**tl;dr:** Abstract types already give you the guarantee that you wonâ€™t accidentally unify the two types.

To encode negation, the trick is to use the formulation `forall X, something_wrong -> X`

which translates to â€śif you can construct a wrong term, then it implies I can deduce anything from itâ€ť (including more wrong stuff since I can choose what `X`

stands for)

For example, to prove that the type `int`

and `string`

are incompatible, we can write:

```
type ('s, 't) eq = Refl : ('a, 'a) eq (* type 's and 't are equal, since 's='a and 't='a *)
let impossible : type x. (int, string) eq -> x
= function
_ (* Any _ constructor representing the equality int=string *)
-> . (* should be rejected statically by the typechecker as impossible *)
```

(The dot `.`

is special notation to indicate an impossible pattern matching)

The fact that we can define `impossible`

this way is a proof that `int <> string`

. If you try the same code with unifiable types, the typechecker will complain:

```
let possible : type x. (int, Int.t) eq -> x = function _ -> .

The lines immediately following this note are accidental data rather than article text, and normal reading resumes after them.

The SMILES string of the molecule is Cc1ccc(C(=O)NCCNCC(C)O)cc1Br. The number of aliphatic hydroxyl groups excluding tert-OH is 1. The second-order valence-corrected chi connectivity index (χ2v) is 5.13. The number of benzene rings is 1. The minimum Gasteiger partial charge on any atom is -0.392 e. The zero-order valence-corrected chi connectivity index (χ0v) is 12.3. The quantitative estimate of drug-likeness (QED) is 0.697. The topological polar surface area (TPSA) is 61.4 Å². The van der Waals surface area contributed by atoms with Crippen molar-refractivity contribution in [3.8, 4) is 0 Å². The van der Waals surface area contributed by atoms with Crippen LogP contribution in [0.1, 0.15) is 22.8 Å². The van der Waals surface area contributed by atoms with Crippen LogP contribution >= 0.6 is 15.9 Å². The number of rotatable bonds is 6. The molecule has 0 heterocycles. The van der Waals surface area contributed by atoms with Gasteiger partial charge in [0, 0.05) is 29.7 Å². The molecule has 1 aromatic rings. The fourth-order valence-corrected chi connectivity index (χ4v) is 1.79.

(* Error: This match case could not be refuted.
Here is an example of a value that would reach it: Refl *)
```

But this approach will not work if your types are abstract! (as mentionned by @sim642) Itâ€™s possible for types to be equal behind the scene, and for that equality to still be accessible indirectly:

```
module Test : sig
module A : sig type t end
module B : sig type t end
val eq_ab : (A.t, B.t) eq
end = struct
module A = struct type t = string end
module B = struct type t = A.t end
let eq_ab = Refl (* at this point, we still have knowledge of the defintion of [A.t] and [B.t] *)
end
open Test
let not_eq_ab : type x. (A.t, B.t) eq -> x = function _ -> .
(* Error: This match case could not be refuted.
Here is an example of a value that would reach it: Refl *)
```

If the typechecker accepted the definition of `not_eq_ab`

, then we would run into problems since `not_eq_ab eq_ab`

is actually possible! Sure, the types `A.t`

and `B.t`

are abstracted and hence not unifiable directly anymoreâ€¦ but we can locally reveal their equality by using `eq_ab`

:

```
let b_of_a : A.t -> B.t = fun a -> a (* error! *)
let b_of_a : A.t -> B.t = fun a -> match eq_ab with Refl -> a (* ok! *)
```

In any case, abstract types are actually the way to go to ensure that you wonâ€™t confuse similar types in your function calls: they do give you the guarantee that the types will not unify out of the box (since you would have to work hard to un-erase the abstraction!) â€¦ and so in practice we donâ€™t need to spend time trying to double-check what the typechecker will accept to unify